I’ve been spending a little time on the Ironman Chattanooga Facebook page and one thing is clear: Anxiety is setting in.
The posting is furious and reminds me of just how crazy this endeavor can be. Thoughts range from “just relax and enjoy it” to “ask any question that pops into your mind without fear of seeming ridiculous.” I can fully appreciate the entire range of the spectrum.
I’m generally pretty lazy so I have always appreciated the saying, “It’s better to be undertrained than overtrained.” Once again, I am leaning on that philosophy.
I think I do this because I tend to be a risk taker. Before my first Ironman I had never ran more than 14 miles and it worked out pretty well. But last year, I was a injured so I didn’t run more than a couple times in the month leading up to Louisville. In the back of my mind I was excited to see if by some miracle I could pull a rabbit out of my hat on race day. It didn’t happen.
Now I sit here roughly 28 days away from my third Ironman and have no real clue about how it will go. For better or worse, I train mostly in isolation and like to bank on the energy of the event and the crowd to get me to the finish line. On that day I finally have friends again and my adrenaline flows like a lonely dog greeting new house guests.
Then, of course, there’s the late training philosophy of, “Why does any of this really matter?” I can definitely see that as well.
On one hand (the big perspective) the race really shouldn’t matter that much.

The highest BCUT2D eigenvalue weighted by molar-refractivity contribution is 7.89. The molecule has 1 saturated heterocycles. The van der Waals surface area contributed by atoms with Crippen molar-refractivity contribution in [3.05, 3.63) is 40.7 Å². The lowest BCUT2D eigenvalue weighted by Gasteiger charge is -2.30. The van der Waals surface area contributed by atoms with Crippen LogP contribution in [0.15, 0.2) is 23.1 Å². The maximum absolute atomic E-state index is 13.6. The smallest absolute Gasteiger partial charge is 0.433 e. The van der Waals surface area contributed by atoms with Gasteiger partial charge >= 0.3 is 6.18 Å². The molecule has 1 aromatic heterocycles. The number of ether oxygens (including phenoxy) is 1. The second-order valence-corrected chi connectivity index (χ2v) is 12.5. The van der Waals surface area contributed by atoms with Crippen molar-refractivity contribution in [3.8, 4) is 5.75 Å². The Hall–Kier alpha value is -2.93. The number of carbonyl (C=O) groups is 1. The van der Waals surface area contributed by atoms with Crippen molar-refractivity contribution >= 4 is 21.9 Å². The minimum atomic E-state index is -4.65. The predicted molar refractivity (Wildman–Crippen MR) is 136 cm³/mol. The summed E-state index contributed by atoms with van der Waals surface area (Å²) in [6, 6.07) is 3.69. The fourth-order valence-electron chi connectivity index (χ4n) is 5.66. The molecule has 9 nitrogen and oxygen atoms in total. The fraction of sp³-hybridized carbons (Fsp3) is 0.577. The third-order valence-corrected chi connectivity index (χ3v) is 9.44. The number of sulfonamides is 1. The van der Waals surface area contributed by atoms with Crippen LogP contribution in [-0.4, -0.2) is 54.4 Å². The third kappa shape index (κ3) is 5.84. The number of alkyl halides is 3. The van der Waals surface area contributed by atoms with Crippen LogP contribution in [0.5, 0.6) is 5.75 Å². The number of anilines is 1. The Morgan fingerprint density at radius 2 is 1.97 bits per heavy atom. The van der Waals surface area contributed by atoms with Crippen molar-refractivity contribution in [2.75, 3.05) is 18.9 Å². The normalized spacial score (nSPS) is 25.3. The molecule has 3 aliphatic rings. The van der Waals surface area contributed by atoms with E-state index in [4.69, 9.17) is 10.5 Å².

My coach said something a long time ago that I’ve never forgotten, “Training is your classwork and the tests, the race is your graduation day. By the time you toe the line you’ve made all the sacrifices and done the work. You should already be proud of what you’ve done and who you’ve become.
On the other hand, internet race results are forever. You’ve filled everyone’s ear about “your Ironman training,” and you don’t want to let them down. You don’t want to let yourself down. You have a secret a top performance goal and you want to reach it.
They are both really natural ways to approach an Ironman, but at some point you just have to LET GO.
The closer we get to the race, the more mental it becomes.
Remind yourself that it’s going to hurt, because it will. Remind yourself to stay under control, especially early in each discipline. Remind yourself that pain is temporary and try to figure out a way to move that makes it hurt less. Remind yourself that it’s a long day and taking a few extra minutes to make sure you’re hydrated or stretched is okay. Remind yourself to keep moving.
Ironman comes down to determination. It comes down to good decisions. It comes down to your ability to manage pain.
Regardless of what happens on the course, the sun will rise the next day and you should be proud of the commitment you’ve made to becoming a better person. Then take advantage of that momentum. Good or bad, race day should not define you.